SB204 was introduced into the Kansas Senate Judiciary Committee on February 11, 2015. Seeing to protect “the total amount of time for visitation granted to a person under the revised Kansas code for care of children,” the bill would amend the Kansas code for care of children to require that:
“A person granted visitation rights shall be entitled to the total amount of time granted for visitation.” The bill provides that, “If a person is late for a scheduled visitation, the time missed due to such lateness shall not be deducted from the total amount of time granted for visitation, and reasonable accommodations shall be made to extend such scheduled visitation or to add such time to another scheduled visitation.”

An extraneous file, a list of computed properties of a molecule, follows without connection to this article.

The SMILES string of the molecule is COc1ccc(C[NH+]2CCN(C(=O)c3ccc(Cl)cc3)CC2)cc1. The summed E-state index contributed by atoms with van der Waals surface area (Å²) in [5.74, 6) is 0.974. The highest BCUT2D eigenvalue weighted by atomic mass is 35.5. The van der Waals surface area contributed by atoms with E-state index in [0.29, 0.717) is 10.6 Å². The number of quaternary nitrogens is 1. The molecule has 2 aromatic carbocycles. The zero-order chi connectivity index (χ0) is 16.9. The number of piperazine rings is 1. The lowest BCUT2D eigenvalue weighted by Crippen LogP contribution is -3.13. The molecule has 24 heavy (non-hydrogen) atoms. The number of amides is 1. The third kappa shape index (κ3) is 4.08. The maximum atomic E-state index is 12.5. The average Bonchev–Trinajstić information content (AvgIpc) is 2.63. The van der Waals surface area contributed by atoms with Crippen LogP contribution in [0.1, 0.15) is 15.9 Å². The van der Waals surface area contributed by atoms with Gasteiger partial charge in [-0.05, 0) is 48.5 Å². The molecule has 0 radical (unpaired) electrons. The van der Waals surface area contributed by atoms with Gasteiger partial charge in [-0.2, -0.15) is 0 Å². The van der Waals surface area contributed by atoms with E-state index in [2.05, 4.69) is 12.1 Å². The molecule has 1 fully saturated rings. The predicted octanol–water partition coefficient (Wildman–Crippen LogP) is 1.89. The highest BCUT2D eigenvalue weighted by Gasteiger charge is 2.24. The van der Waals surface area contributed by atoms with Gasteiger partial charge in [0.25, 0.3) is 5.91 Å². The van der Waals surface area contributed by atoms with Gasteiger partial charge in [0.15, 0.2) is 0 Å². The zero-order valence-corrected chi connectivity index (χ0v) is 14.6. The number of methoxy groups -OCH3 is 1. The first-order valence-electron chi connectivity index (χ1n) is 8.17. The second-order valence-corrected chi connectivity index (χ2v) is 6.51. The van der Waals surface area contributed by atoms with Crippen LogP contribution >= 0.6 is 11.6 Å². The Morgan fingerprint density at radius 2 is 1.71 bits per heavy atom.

Although the bill did not receive a hearing and did not make it out of committee before “turn-around” and was not referred to an exempt committee before “turn-around,” the bill suddenly appeared on the Senate Judiciary calendar on Friday, March 13, 2015, for a scheduled hearing on Wednesday, March 18, 2015 at 10:30 a.m. in Room 346-S.
This language of this bill would require a case worker allow a parent who showed up to visit with a child removed from the home for safety concerns must be allowed to have the planned time with the child even if the parent showed up one-minute before the scheduled visit, and even if the parent showed up drunk, high, in crisis, and any of a number of other conditions. It is a bad bill.